Clinical evaluation of the Gen-Probe Amplified Mycobacterium Tuberculosis Direct Test for rapid detection of Mycobacterium tuberculosis in select nonrespiratory specimens

G. L. Woods, J. S. Bergmann, N. Williams-Bouyer

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Abstract

The performance of the Amplified Mycobacterium Tuberculosis Direct Test (MTD; Gen-Probe, Inc., San Diego, Calif.) for rapid diagnosis of extrapulmonary tuberculosis was evaluated by testing 178 nonrespiratory specimens from 158 patients. Criteria for specimen inclusion were (i) a positive smear for acid-fast bacilli (n = 54) and (ii) the source if the smear was negative (tissue biopsies and aspirates and abscess material were tested; n = 124). Results were compared to those of mycobacterial culture; clinical history was reviewed when MTD and culture results disagreed. Forty-eight specimens (27.0%) were positive for mycobacteria, including 23 Mycobacterium tuberculosis complex specimens; of which 21 were smear positive. Twenty-five specimens were MTD positive; 20 of these grew M. tuberculosis complex. All of the five MTD-positive, M. tuberculosis complex culture-negative specimens were considered truly positive, based on review of the medical record. Of the three MTD-negative, M. tuberculosis complex culture-positive specimens, two contained inhibitory substances; one of the two was smear positive. Excluding the latter specimen from analysis, after chart review, the sensitivity, specificity, and positive and negative predictive values of the MTD were 92.6, 100, 100, and 98.7%, respectively, by specimen and 89.5, 100, 100, and 98.6% by patient. Given the few smear-negative samples from patients with extrapulmonary tuberculosis in our study, additional similar studies that include more smear-negative, M. tuberculosis complex culture-positive specimens to confirm our data are desirable.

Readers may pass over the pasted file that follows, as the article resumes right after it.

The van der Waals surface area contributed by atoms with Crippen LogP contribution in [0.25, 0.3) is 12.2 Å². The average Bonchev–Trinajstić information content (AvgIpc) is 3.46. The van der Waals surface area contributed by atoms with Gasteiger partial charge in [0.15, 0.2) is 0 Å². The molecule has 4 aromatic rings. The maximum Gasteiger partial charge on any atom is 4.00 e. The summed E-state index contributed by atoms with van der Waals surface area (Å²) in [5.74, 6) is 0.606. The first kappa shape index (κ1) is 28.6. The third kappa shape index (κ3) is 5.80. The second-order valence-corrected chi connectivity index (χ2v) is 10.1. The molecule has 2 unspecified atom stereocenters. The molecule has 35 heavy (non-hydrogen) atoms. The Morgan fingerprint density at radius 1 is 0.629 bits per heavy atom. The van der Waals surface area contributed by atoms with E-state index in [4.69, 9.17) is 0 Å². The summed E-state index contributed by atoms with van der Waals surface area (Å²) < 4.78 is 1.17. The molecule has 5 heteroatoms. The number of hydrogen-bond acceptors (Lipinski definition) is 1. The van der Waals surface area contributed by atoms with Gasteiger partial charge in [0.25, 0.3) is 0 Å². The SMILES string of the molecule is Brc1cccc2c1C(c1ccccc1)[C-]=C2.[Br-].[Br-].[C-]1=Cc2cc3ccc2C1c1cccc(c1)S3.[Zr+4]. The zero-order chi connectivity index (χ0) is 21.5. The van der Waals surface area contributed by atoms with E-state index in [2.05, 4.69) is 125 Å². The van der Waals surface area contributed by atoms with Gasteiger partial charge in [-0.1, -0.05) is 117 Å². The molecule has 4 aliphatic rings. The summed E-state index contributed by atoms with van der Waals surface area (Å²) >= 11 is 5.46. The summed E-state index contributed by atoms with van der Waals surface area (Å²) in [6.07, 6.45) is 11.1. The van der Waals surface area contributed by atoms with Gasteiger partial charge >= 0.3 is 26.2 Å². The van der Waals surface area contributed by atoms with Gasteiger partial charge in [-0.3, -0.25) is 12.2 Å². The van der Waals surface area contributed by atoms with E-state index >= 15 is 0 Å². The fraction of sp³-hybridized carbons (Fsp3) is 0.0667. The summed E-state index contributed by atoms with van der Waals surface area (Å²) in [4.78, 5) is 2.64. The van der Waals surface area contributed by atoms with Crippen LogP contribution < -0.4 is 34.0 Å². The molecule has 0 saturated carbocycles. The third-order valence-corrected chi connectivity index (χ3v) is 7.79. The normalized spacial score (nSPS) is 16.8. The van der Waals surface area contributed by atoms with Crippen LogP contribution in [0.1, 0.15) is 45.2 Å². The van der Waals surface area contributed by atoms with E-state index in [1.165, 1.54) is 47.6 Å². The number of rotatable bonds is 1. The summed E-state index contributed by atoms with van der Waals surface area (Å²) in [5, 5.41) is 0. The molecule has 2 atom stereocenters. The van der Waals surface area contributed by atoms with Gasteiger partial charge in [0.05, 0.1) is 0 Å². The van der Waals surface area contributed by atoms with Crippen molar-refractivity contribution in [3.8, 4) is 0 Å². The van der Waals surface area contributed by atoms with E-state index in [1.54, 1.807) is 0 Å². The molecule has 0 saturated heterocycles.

Original languageEnglish (US)
Pages (from-to)747-749
Number of pages3
JournalJournal of Clinical Microbiology
Volume39
Issue number2
DOIs
StatePublished - Feb 24 2001

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ASJC Scopus subject areas

  • Microbiology (medical)

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